That is not enough. The harm to the Negro plaintiffs did not stop with completion of the construction; that was when it began. Segregation through schoolsite selection is a continuing and expanding process that widens the gap between the races because a white school attracts white parents to the neighborhood and a Negro school attracts some Negro parents to the neighborhood. Segregated schools and segregated residential patterns, therefore, are interacting agents which tend to accentuate the racial polarity that complicates and makes more difficult the Board's affirmative duty to erase all vestiges of the dual system. I would instruct the district court to require the Board to submit promptly a realistic plan for undoing the adverse effects of the construction program. The Board should come forward now with proposals, such as the consolidation and pairing of schools, that will tend to counteract continued segregation (or token desegregation) brought about or aggravated by improper location of school sites.
The record supports the plaintiffs' contention that the Houston school construction program perpetuates the dual system. In its supplemental opinion the majority stated that "admittedly the Houston school authorities did not affirmatively consider" the "effect which a proposed new location or expansion might have upon the question of integration". The majority conceded that this "mandate" was imposed by Jefferson and "more clearly spelled out" in United States v. Board of Public Instruction of Polk County, Florida, 5 Cir., 1968, 395 F.2d 66.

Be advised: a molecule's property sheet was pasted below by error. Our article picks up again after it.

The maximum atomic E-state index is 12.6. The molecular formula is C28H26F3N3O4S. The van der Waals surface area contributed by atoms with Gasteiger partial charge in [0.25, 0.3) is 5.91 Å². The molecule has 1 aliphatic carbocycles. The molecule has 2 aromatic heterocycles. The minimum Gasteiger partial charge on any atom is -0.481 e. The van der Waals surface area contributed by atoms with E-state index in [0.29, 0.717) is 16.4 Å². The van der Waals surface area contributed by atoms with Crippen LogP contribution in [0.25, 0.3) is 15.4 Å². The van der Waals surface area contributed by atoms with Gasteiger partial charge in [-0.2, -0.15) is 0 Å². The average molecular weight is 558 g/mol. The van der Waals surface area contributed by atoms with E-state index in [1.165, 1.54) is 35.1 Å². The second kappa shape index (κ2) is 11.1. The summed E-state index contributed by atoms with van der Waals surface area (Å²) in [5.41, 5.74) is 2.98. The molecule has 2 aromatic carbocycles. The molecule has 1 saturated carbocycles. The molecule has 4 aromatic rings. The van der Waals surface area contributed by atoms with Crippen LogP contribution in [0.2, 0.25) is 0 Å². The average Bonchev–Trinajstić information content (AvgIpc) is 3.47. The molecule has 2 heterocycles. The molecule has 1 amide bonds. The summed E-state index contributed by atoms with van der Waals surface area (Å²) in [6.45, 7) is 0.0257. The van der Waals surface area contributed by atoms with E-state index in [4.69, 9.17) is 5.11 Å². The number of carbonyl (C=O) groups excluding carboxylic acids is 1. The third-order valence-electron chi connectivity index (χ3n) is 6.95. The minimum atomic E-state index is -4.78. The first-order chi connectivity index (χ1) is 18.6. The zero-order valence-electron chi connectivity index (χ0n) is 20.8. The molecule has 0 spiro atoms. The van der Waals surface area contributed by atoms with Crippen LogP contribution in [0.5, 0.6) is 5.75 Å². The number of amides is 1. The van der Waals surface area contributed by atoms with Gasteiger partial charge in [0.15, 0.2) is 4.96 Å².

The opinions of this Court were in the printer's hands before May 27, 1968, the date of the Supreme Court's decision in Green v. County School Board of New Kent County, 391 U.S. 430, 88 S. Ct. 1689, 20 L. Ed. 2d 716 Green settled beyond any argument that the Houston School Board failed to meet constitutional standards. In the instant case the question before the Board was whether, in a context necessarily involving a choice of alternatives, a school board should select sites tending to erase the effects of the dual system of legalized segregated schools or is free to select sites tending to maintain segregation (or token desegregation). The Board faced up to the issue, but resolved it, in reliance on Briggs v. Elliott, E.D.S.C. 1955, 132 F. Supp. 776, and "freedom of choice", by determining that there "is no affirmative duty on the School District to consider race in the selection of school sites". Green makes short work of disposing of this notion: Schools boards which have operated "state-compelled dual systems were nevertheless clearly charged with the affirmative duty to take whatever steps might be necessary to convert to a unitary system in which racial discrimination would be eliminated root and branch. * * * If there are reasonably available other ways [than freedom of choice], such for illustration as zoning, promising speedier and more effective conversion to a unitary, nonracial school system, freedom of choice must be held unacceptable". In short, if a choice must be made between two courses of action, a school board should choose the alternative that promises the speedier and more effective conversion of the school district to a unitary, nonracial system. See also Raney v. Board of Education of Gould School District, 1968, 391 U.S. 443, 88 S. Ct. 1697, 20 L. Ed. 2d 727, a companion case to Green.